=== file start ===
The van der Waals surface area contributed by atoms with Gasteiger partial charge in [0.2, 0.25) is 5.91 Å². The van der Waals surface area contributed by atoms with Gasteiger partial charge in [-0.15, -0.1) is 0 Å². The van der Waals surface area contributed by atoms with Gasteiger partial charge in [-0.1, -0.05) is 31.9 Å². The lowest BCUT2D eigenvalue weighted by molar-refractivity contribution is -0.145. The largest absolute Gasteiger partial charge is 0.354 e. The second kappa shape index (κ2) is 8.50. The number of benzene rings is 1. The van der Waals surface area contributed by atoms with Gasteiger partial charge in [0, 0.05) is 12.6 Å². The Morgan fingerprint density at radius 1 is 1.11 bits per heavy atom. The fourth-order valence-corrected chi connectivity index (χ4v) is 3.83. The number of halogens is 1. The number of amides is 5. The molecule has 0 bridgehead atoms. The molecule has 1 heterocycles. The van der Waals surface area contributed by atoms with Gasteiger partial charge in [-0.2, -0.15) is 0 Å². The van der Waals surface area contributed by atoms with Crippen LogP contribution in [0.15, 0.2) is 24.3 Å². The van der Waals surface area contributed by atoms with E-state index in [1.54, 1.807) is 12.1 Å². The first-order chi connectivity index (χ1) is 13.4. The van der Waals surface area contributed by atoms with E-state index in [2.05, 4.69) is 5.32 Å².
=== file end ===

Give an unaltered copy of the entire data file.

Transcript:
The van der Waals surface area contributed by atoms with Gasteiger partial charge in [0.2, 0.25) is 5.91 Å². The van der Waals surface area contributed by atoms with Gasteiger partial charge in [-0.15, -0.1) is 0 Å². The van der Waals surface area contributed by atoms with Gasteiger partial charge in [-0.1, -0.05) is 31.9 Å². The lowest BCUT2D eigenvalue weighted by molar-refractivity contribution is -0.145. The largest absolute Gasteiger partial charge is 0.354 e. The second kappa shape index (κ2) is 8.50. The number of benzene rings is 1. The van der Waals surface area contributed by atoms with Gasteiger partial charge in [0, 0.05) is 12.6 Å². The Morgan fingerprint density at radius 1 is 1.11 bits per heavy atom. The fourth-order valence-corrected chi connectivity index (χ4v) is 3.83. The number of halogens is 1. The number of amides is 5. The molecule has 0 bridgehead atoms. The molecule has 1 heterocycles. The van der Waals surface area contributed by atoms with Gasteiger partial charge in [-0.2, -0.15) is 0 Å². The van der Waals surface area contributed by atoms with Crippen LogP contribution in [0.15, 0.2) is 24.3 Å². The van der Waals surface area contributed by atoms with E-state index in [1.54, 1.807) is 12.1 Å². The first-order chi connectivity index (χ1) is 13.4. The van der Waals surface area contributed by atoms with E-state index in [2.05, 4.69) is 5.32 Å².